4. Be the change you want to see in the world. By this, I mean treat yourself and the people around you with the same care, compassion, and dignity you want to see in the world. Hold yourself and others accountable for crossing boundaries that align with social justice and mutual care. Hold onto reciprocal relationships and distance yourself from the ones that suck you dry. Take care of your mind and body as best you can with the resources you have available to you. Every action has an equal and opposite reaction; whatever you exude, you will receive in return. It is ancient knowledge, and it is science. Everything you do matters. You matter. You are powerful. So, think about how you would like to wield that power, especially if you are privileged. Whether you seek love, connection, care, or justice, be that for yourself so you can be that for others.

The abusive nature of systems, workplaces, and relationships that are designed to keep folks with white or cis-male privilege in control is designed to be invalidating. The self-gaslighting that results happens when we are unaware of the abuse. Once you become more aware of how the abuse is wielded, the veil lifts. With this clarity, you understand that they invalidated your power because you threatened theirs. With this knowledge and practice, you can begin to embody your power and share this power with others.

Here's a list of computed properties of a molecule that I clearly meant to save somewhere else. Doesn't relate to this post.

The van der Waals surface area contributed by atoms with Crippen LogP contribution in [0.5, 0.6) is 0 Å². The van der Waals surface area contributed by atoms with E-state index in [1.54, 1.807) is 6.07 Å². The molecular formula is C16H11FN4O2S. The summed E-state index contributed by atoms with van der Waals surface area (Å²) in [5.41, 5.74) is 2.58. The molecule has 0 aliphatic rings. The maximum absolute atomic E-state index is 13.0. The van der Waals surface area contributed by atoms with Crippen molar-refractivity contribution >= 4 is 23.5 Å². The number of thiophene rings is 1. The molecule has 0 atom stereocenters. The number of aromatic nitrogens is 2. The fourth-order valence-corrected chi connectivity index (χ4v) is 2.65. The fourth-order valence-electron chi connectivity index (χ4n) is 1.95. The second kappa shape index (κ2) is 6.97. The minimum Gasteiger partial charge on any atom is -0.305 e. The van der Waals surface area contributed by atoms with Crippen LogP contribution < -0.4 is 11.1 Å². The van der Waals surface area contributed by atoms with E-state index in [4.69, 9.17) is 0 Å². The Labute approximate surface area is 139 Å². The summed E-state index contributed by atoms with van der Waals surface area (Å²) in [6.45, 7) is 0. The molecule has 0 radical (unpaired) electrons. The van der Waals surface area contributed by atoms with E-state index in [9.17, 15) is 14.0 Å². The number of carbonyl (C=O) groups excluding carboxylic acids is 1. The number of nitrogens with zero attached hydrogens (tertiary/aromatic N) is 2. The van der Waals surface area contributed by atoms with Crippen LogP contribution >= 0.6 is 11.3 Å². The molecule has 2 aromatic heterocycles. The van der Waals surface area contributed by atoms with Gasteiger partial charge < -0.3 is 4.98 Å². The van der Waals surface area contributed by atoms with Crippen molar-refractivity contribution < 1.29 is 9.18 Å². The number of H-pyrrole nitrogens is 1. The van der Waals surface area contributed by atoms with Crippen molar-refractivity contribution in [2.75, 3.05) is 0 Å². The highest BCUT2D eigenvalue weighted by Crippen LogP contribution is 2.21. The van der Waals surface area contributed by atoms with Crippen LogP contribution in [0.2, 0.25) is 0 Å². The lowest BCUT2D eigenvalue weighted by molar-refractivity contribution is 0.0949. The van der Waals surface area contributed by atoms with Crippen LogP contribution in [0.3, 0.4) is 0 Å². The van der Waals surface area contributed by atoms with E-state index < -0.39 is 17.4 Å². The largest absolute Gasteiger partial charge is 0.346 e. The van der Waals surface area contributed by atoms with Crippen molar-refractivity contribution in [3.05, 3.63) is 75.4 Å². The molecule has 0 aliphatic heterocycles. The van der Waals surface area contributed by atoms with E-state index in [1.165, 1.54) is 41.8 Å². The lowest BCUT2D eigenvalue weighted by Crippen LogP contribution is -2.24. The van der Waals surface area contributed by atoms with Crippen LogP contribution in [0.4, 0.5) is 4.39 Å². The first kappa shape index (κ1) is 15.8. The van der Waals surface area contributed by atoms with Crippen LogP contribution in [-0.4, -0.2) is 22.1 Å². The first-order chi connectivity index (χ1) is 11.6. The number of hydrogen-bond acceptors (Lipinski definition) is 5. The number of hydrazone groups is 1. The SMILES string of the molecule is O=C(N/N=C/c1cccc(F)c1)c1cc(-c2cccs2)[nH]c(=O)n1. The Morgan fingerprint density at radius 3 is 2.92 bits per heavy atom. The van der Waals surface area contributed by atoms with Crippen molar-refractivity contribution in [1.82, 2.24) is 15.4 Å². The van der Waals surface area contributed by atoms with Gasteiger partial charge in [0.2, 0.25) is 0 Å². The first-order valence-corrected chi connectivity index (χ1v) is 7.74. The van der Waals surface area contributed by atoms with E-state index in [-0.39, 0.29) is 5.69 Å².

Stay tuned for our final weekly post in this series next week! 

Last week’s post: How Can We See Things Clearly When We Are Living in the Matrix?

Christine Leone, LCSW, ICDVP

Christine Leone, LCSW, ICDVP

Hi, I'm Christine, and I'm a counselor who helps people explore healing through liberation practices. I currently offer counseling services here at Chicago Compass Counseling and specialize in EMDR, anxiety, and Race-Based Traumatic Stress. If you're interested, you can read more about me on my about page.